Spencer Jones on shedding new light and challenging myths about the British Expeditionary Force

Now the right side of a recent dose of ‘Fresher’s Flu’ and on the eve of a much-needed break in Lanzarote ‘Independent Scholar’ and first-time Helion author Spencer Jones takes time out of his busy university timetable to indulge in some fighting talk circa 1914…

How are you feeling now, Spencer?

“I’ve recovered thanks. It’s just the rest of my workflow that’s trying to kill me! I’m a roving History and War Studies lecturer; to give the job its posh title – an ‘Independent Scholar’. I split my time between three universities – Wolverhampton, Birmingham and Buckingham. I started lecturing in 2003, but in a much more serious manner in 2009 when I got my PhD. It’s my dream job.

I get mistaken for a Brummie but I’m a Black Country boy; an alumni of the University of Wolverhampton circa the 1990s. I’ve gone from sitting at the back of the class to standing at the front! I came into War Studies wondering where it might lead. It was more of a pursuit of an interest than a thought-out career.

You’re editing a collection of essays on Officers in the British Expeditionary Force. How did you choose the contributors?

War Studies is a small world. ‘Family’ is a nice word to describe it, though others might say ‘incestuous’! We share tips on research, events, conferences… keep one another informed on what’s going on. The book was originally going to be much shorter – around eight chapters. I had a ‘dream team’ in mind of top academics, professors and scholars who I wanted to contribute – including Professor Gary Sheffield who I work with at the University of Birmingham.

As I approached them, they suggested other people I wasn’t even aware of. In this way, the book has grown to 15 chapters – each looking at a specific officer with a general theme around command and control. The willingness from the War Studies community to participate in and contribute to this project has really impressed me.

How would you describe the essay project?

It’s a look at the Army itself from top to bottom. It’s about officers from the British Expeditionary Force who went to France in 1914. They were a small outfit – around 120,000 men facing a German army of millions. “Punching above their weight” might be one way to describe it!

You’ll have heard the phrase “lions led by donkeys”. That is to say that the established view is that in 1914 the men were well-trained and fought well, but that they weren’t well-led. The idea behind these essays is to look at the key officers in terms of where they came from; what experiences had they had up to 1914 and how did these experiences equip them. In short, were they up to the challenge? The goal is to shed new light on the accepted view and perhaps challenge some myths along the way.

Were you tempted to just write the whole book yourself?

Duncan and I had talked on and off about a book which would look at the British Expeditionary Force in 1914 as a whole. It’s still an idea that’s on the table, but one day over lunch one of us said: ‘Why don’t we have an edited collection focusing on key officers?’

When you’re the sole author you have complete control. With a collection of contributions you get lots of viewpoints. It gives a real richness to the book… a sense of ongoing debate – especially as some of the authors disagree with each other.

Which officer did you want to write about?

Right off the bat I knew I wanted to write about Brigadier General Charles FitzClarence (pictured right) – the man who ‘saved the British Army in 1914’. On 31st October 1914, the British line at Ypres was broken by constant German attacks save for a few stragglers such as cooks and mechanics. FitzClarence stepped in and took control – organising the Worcester Regiment into a counter-attack which surprised the Germans. Sir John French wrote: “I regard it as the most critical moment in the whole of this great battle.” Sadly, he didn’t live to tell the tale – being killed in action on 12th November. With the passage of time he has been largely forgotten by history even though he won the Victoria Cross for bravery during the Siege of Mafeking in the Boer War 1899. No biography has been written about him since the 1920s.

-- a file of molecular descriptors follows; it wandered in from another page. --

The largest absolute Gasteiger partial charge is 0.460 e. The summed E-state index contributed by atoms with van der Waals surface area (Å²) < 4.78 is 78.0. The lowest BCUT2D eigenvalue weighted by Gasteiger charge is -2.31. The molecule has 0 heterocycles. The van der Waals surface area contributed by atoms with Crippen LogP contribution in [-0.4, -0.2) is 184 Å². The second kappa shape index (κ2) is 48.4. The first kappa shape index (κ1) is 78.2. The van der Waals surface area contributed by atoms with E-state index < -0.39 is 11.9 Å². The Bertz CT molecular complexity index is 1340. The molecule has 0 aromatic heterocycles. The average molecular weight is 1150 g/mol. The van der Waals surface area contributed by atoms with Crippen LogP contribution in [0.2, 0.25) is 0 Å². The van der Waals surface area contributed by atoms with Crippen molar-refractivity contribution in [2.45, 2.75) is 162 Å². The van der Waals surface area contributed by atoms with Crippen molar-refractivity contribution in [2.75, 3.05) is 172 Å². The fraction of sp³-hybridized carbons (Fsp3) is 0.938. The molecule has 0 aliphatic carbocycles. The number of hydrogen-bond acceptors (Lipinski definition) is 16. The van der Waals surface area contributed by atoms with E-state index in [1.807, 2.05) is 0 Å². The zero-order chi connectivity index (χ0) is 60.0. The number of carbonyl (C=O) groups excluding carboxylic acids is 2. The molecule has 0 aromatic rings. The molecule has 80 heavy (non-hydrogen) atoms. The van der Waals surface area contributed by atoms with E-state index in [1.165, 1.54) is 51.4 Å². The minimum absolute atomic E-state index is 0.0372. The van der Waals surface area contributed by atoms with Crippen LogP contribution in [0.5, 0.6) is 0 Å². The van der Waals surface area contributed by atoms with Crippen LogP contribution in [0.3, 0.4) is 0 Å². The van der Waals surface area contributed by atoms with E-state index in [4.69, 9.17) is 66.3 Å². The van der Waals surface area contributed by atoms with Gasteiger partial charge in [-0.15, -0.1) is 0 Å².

He was the only officer I considered writing about as the local Worcester connection means a lot to me personally . Worcester has a park named after the action – “Gheluvelt Park” – which I have visited many times. I knew that FitzClarence’s personal papers were available, but in themselves this was not enough for a whole chapter. I dug back into other sources and took advice from colleagues (the War Studies community coming to my rescue again!). Now I have so much material it’s difficult to see how I can cut it down.

Needless to say, of the eight completed chapters mine isn’t one of them! But I have got a good excuse. My first book – ‘From Boer War to World War’ – is due out next month. It looks at tactical reform. This title is how the Army prepared and trained. The essay collection – my first book with Helion – is how it went to war. They’re almost a matched pair.

What are your ambitions for the essay collection?

Wouldn’t a Templer Medal be nice?! I’d be over the moon with that! Seriously though, Duncan and I want it to be as good as it can be. There’ll be a map section in the centre with a really good selection of pictures.

Personally I hope that FitzClarence’s family will get in touch when it’s published sometime in the late summer/early autumn next year. The Irish Guards have passed on a letter I have written to them, but sadly I’ve had no reply as of yet.

As for the launch, in an ideal world it would take place at the Guards’ Club in London. Charles FitzClarence commanded the Guards’  Brigade. I think he’d smile on that kind of endeavour.

You can follow Spencer Jones on Twitter at @historian1914

Words by Michelle Corbett

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